Winter is my nemesis. Which is funny because it’s the season of my arrival. On the other hand, maybe it makes perfect sense: I was born in the middle of a January blizzard; it might not have been a polar vortex, but a winter storm nonetheless. When it was time to leave the hospital, my mother swaddled me in a blanket and carried me through the cold, dark night, with its blustery winds and swirling snow, to the idling car, where my dad sat in the driver’s seat, the heat blasting on high, ready to take his new family home. That was my first experience of the outdoors. I have a theory that some memory of this trauma still exists in my subconscious and that’s why I hate the season.
My husband thinks I just didn’t play outside enough as child. He could have a point.
Every year I dread this season, but as hard as I try to will it away (if only I had such power!) or find a job in California, it always proves inevitable. I get a little grumpy, and I take it personally–the cold and the dark interfering with my plans, forcing me to wear unfashionable footwear and pull up my collar to keep the wind from biting my neck.
Over the holidays we spent a few days at my step-father’s cottage and I have to say, that’s one place where I find winter enchanting. The world was blanketed in layers of fresh, white snow, and I could appreciate the romance of this season. We spent afternoons indoors, reading by the warmth of a crackling fire. My mom and I made soup for lunch and baked goods for dessert in a sunlit kitchen, the snow-covered lake spread out before us beyond the picture windows. We prepared meals together and ate by candlelight. We enjoyed some fresh air and the peaceful winter quiet that can be found beyond the city’s hum.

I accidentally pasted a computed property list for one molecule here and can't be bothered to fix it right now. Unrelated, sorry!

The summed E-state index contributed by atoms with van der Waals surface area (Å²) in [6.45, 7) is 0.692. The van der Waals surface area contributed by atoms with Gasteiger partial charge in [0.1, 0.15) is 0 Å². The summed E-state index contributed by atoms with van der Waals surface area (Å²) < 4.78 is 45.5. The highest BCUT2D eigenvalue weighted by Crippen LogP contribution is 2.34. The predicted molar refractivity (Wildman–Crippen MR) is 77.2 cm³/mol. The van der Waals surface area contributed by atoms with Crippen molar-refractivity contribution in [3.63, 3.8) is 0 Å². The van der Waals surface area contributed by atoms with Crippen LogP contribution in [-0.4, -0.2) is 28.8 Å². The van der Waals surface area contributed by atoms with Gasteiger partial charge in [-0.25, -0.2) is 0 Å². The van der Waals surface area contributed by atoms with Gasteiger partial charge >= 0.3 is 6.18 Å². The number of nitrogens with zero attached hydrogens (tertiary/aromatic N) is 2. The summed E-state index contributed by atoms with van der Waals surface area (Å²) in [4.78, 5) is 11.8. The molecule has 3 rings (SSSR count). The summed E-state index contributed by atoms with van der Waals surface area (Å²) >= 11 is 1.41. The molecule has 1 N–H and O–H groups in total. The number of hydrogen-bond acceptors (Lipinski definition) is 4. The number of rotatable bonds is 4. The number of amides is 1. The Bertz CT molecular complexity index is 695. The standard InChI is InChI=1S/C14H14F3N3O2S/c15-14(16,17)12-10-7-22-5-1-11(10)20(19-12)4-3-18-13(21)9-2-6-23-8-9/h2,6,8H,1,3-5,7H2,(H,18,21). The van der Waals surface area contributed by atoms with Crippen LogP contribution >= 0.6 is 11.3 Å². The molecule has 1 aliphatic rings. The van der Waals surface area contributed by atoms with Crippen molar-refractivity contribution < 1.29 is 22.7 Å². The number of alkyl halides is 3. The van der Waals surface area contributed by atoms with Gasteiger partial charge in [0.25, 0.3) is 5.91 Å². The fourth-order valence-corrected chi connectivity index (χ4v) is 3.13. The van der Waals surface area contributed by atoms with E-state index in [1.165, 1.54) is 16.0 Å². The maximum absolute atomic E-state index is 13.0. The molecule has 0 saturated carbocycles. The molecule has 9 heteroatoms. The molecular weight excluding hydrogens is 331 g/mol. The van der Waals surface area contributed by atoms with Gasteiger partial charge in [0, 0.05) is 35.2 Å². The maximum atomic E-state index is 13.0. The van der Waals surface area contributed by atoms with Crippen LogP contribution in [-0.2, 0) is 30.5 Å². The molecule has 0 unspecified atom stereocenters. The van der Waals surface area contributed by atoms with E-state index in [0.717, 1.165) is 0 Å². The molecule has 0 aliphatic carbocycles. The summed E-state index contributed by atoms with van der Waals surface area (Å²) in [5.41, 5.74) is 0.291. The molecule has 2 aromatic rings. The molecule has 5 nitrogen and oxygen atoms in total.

It was a wonderful way to spend the end of a year, offering a moment to reflect on the one that had passed, as we prepared to surrender to the wondrous unknown of the one that lies ahead.
Back in the city, another way to stay warm is to brew a pot of earl grey tea and whip up a batch of my Grandma Murphy‘s date squares. The treat warms you from the inside out.
2 cups flour
2 cups brown sugar
2 cups oats
1 cup plus 2 tablespoons butter
1/2 teaspoon salt
1 teaspoon baking soda
1/2 teaspoon vanilla
1 lb dates
Preheat oven to 350°F
Thoroughly mix dry ingredients in a large bowl. Cut in butter until pea-sized lumps appear. Put half of the crumbs in greased 9 x 13 pan.
Cook the dates with enough water to cover until mushy. Add vanilla and remaining 2 tablespoons butter. Let cool slightly.
Spread the date mixture over the bottom layer and cover with remaining crumbs. Bake for 45 minutes until golden brown. Cut into squares while still slightly warm.